Wednesday, February 3, 2016

ISM Services … Crude Inventories … 2007 Again? – It’s Possible … Sanders Slams Walton Family … Stock Market Analysis

“The U.S. economy's service sector expanded in January but at a slower pace than the previous month, according to an industry report released on Wednesday.

The Institute for Supply Management (ISM) said its index of non-manufacturing activity fell to 53.5 from 55.8 the month before.” Story at…
“Inventories of US crude rose by 7.8m barrels in the week to January 29, according to the latest data from the Energy Information Administration. This was wider than expectations for a build of 4m barrels.” Story at…
2007 AGAIN? – IT’S POSSIBLE (Jesse Felder’s Tumblr)
“The incredible boom we have seen in corporate credit in recent years is actually very similar to the boom in the mortgage market which led to the financial crisis. As Jeff Snider noted yesterday, just the past few years issuance of lower-rated corporate debt dwarfs the size of the entire subprime mortgage market in 2007.” Commentary at…
“It is absurd that one family (the Waltons of @Walmart) has more wealth than the bottom 130 million Americans.” – Bernie Sanders, Democratic Candidate for President of the United States.
My cmt: That’s called capitalism.  Imagine the risks Sam Walton took to build that empire from scratch.  I had a “rich” friend of mine whose father, a contractor, gave him a Porsche 911 for his college graduation. In conversation one day, he confessed to me that his father put their house up as collateral every time his father built a new project.  Who would begrudge someone taking risks and working hard to better their family?
-Wednesday, the S&P 500 was up 0.5% to 1913 at the close.
-VIX was down about 1.5% to 21.66.
-The yield on the 10-year Treasury was up slightly to 1.88%.
“As an investor, you should remember that making money in the market is only one-half of the job. Keeping it is the other.” – Lance Roberts
The Overbought/Oversold Index, AKA the Advance-Decline Ratio (a Wall St. “classic” indicator based on breadth) again signaled “overbought” Wednesday.  That’s a headwind, but this can remain overbought for some time.
As I guessed yesterday, Wednesday was “up” and it could follow-thru for week or two. I don’t think it will break 1940. After the rally’s end, we’ll need to re-test the 1859 low.  If past history holds, that would occur in 1 to 7-weeks after the low. (Those are wide-ranging numbers from looking at 4 corrections with steep declines.) It’s already been 2-weeks.
My Money Trend indicator is up slightly Wednesday. It has been a pretty good indicator recently.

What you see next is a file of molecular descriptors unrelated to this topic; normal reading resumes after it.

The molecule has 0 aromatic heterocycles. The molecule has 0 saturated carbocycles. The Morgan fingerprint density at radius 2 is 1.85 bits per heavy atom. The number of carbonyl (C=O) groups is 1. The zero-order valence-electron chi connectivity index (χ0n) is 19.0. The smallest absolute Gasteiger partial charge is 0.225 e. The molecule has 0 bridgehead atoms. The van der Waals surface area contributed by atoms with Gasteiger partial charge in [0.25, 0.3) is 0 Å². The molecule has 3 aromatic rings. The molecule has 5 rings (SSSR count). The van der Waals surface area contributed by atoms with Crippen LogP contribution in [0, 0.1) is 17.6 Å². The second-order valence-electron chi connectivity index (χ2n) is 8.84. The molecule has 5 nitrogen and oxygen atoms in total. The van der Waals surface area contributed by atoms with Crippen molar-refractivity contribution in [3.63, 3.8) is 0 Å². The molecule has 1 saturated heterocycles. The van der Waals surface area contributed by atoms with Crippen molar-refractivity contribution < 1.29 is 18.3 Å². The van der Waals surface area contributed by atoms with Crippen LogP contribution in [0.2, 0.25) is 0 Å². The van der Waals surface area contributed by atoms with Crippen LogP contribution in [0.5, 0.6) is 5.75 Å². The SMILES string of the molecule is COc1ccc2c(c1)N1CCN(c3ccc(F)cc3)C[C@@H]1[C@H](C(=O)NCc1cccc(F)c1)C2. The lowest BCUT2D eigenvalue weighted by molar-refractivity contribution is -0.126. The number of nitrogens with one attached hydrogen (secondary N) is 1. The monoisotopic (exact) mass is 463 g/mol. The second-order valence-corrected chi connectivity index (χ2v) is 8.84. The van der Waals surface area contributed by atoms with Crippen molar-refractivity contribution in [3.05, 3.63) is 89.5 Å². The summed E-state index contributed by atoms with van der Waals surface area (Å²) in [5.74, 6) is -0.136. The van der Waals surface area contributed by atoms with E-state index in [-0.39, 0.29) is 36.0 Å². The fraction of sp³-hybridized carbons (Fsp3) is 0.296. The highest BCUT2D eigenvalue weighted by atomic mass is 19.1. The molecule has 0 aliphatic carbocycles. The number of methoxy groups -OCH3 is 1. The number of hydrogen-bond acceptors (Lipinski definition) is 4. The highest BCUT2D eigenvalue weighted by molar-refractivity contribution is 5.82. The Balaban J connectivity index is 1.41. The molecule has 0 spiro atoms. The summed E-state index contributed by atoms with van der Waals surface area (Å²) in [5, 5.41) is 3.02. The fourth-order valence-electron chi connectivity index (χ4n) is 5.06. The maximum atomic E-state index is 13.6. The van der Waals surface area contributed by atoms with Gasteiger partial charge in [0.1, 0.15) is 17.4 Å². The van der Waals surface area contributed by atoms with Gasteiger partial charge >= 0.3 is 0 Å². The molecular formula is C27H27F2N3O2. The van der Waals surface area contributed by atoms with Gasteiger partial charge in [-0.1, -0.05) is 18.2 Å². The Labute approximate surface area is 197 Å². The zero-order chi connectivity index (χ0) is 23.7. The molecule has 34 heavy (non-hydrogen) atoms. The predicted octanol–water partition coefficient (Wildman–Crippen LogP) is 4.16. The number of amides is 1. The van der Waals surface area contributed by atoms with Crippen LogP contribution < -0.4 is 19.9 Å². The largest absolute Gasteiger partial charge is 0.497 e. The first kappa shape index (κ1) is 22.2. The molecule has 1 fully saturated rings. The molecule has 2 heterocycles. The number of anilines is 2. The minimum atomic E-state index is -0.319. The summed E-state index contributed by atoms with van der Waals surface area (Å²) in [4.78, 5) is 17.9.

I did go long Wednesday, but as the markets faded in the afternoon I bailed for a loss. If I had been more patient I would have finished with a gain. There was no point in sharing my pain, so I didn’t do a mid-day post today.  Oh well…
I may sit out for a while until the picture is a little clearer. I would like to see a bounce high enough to short since a re-test of 1859 seems fairly certain.
(I am getting data from various sites. Some of the numbers are subject to minor revision so the previous day’s numbers may be slightly different than reported yesterday.)
The 10-day moving average of the percentage of stocks advancing (NYSE) is a surprisingly high 57.9% Wednesday vs. 54.4% Tuesday.  (A number above 50% is usually GOOD news for the markets, but it’s now too good since it is overbought. On a longer term, the 150-day moving average of advancing stocks remained 48.9%. A value below 50% indicates a down trend. The McClellan Oscillator (a Breadth measure) was up and remained positive.
New-lows outpaced New-highs. The spread (new-highs minus new-lows) was minus-138. (It was -56 Tuesday.)   The 10-day moving average of the change in spread rose to +125.  (That is primarily due to the poor number 11-days ago.  Today’s value was down.) In other words, over the last 10-days, on average; the spread has INCREASED by 125 each day. Market Internals remained positive on the markets, but new-high/new-low numbers are headed down.

Market Internals are a decent trend-following analysis of current market action, but should not be used alone for short term trading. They are usually right, but they are often late.  They are most useful when they diverge from the Index.  In 2014, using these internals alone would have made a 9% return vs. 13% for the S&P 500 (in on Positive, out on Negative – no shorting).  Of course, few trend-following systems will do well in an extreme low-volatility, nearly straight-up year like 2014.
Wednesday, the VIX indicator was negative. The Price & Sentiment indicators were neutral. Volume was positive.  The long-term NTSM indicator is HOLD.


On 30 Dec I reduced my invested position in my retirement account to 30% invested in stocks thru an S&P 500 Index fund (“C”-fund in the TSP). Friday, 15 Jan I reduced stock allocation to zero in long-term accounts. That leaves 100% invested in cash yielding about 2%.  Short-term bonds would be OK too.
The S&P 500 peaked in Mid-May and has not been able to break higher in the past 8-months. That looks like a top to me. See “Why the Bull Market May be Dead” in my 14 December blog at…